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Mini Budget……!!!

By: Muhammad Ibrahim Bhatti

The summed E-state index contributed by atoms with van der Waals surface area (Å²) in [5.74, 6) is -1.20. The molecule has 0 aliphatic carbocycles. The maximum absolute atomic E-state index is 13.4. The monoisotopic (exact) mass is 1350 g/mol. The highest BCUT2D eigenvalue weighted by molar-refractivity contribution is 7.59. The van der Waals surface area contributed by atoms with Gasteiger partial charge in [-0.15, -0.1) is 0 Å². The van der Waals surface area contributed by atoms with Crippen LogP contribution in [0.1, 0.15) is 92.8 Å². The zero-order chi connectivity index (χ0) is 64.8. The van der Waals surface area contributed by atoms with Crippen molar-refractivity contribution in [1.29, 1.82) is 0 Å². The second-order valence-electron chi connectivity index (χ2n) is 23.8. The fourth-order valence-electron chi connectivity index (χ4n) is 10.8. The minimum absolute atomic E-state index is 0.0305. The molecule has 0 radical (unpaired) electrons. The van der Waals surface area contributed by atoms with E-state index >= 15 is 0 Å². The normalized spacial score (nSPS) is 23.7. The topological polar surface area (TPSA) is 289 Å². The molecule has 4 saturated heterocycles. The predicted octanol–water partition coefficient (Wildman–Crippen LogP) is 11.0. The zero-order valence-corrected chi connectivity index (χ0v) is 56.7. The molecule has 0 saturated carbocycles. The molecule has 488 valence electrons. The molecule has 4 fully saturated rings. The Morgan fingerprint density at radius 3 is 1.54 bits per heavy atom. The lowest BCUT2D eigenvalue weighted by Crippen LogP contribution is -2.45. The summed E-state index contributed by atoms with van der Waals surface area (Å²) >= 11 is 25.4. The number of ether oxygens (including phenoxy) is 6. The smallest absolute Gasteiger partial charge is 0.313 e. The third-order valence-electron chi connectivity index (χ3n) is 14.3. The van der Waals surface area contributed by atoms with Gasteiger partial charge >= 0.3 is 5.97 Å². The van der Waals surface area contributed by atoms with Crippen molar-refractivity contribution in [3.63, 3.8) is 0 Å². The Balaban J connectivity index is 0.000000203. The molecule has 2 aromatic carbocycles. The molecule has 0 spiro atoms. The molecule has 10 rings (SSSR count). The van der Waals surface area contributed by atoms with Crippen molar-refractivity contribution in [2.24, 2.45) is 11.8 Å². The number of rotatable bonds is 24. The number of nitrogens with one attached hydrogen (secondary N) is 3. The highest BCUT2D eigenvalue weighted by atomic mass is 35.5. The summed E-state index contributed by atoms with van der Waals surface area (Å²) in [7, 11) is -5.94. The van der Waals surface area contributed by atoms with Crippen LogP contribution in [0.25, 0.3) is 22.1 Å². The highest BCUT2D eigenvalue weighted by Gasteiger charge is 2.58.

In a democracy, taxes are levied through a budget that is approved by parliament. Decisions on the imposition of taxes in emergencies are called mini-budgets in the vernacular, but the only way to implement them is through parliamentary approval. Even if the two ordinances issued by the President on Thursday were of urgent importance, it would have been better to convene an emergency session of the Parliament and present the bills and pass them after discussion, scrutiny and necessary amendments. Obtained from the lower house and upper house. In democracies around the world, it is not desirable for an important task like the budget to be done through ordinances, ignoring parliament. One of the two laws issued by the President is the Income Tax Amendment Ordinance 2021 which came into force immediately. The ordinance came into force in the last week of March, while the annual budget falls in May or June. The ordinance abolished tax exemptions of Rs. 140 billion in various sectors, while such exemptions serve as a means of improving the performance of the sectors concerned, accelerating economic activity and encouraging them. The Income Tax Amendment Ordinance, which came into force immediately, has made more than 75 amendments to the tax laws and introduced a new 13th Schedule. Under the ordinance, exemption on film industry, textbooks, fresh graduates, IPPs, real estate investment, sukuk bonds has been abolished. Businessmen who do not display NTN will be fined Rs 5,000, Rs 40,000 for failing to collect or deduct tax or 10% of the tax amount. Tax exemptions given to sports organizations, including the PCB, have been converted into tax credits. The tax commissioner will be fined Rs 50,000 or 50 per cent of the tax for obstructing access to business or premises, documents, computers or stock. An ordinance to amend the NEPRA Act has also been issued, giving the federal government the power to increase additional surcharges and increase the price of electricity. Under this option, a surcharge of Rs 40 per unit will be levied and in the next two years, electricity will be priced separately at Rs 5.5 per unit. The government will be able to impose a surcharge of up to 10% of the price of electricity. This will impose an additional burden of Rs. 150 billion on the people in terms of surcharge, while revenue of Rs. 1400 billion is required annually for the power system. Under the amended ordinance, NEPRA will have extraordinary powers in setting electricity prices. The issue of the issuance of the two ordinances comes with the approval of the release of تیس 500 million as the third tranche of the International Monetary Fund (IMF). The Board of the Financial Fund has assured that in the next budget, general sales tax, income tax and power tariff will be increased by 34% (approximately Rs. 900 billion). In many cases, tax breaks are in fact seen as a necessity for national development and a source of economic growth. Their elimination leads to inflation and some difficulties, while the government’s move is likely to reduce the purchasing power of ordinary people. Wouldn’t it be nice if the government could convene an urgent session of parliament and present both ordinances in it and find a way through discussion and deliberation to help meet the demands of the IMF? Inflationary pressures can be reduced and democratic values ​​can be protected.

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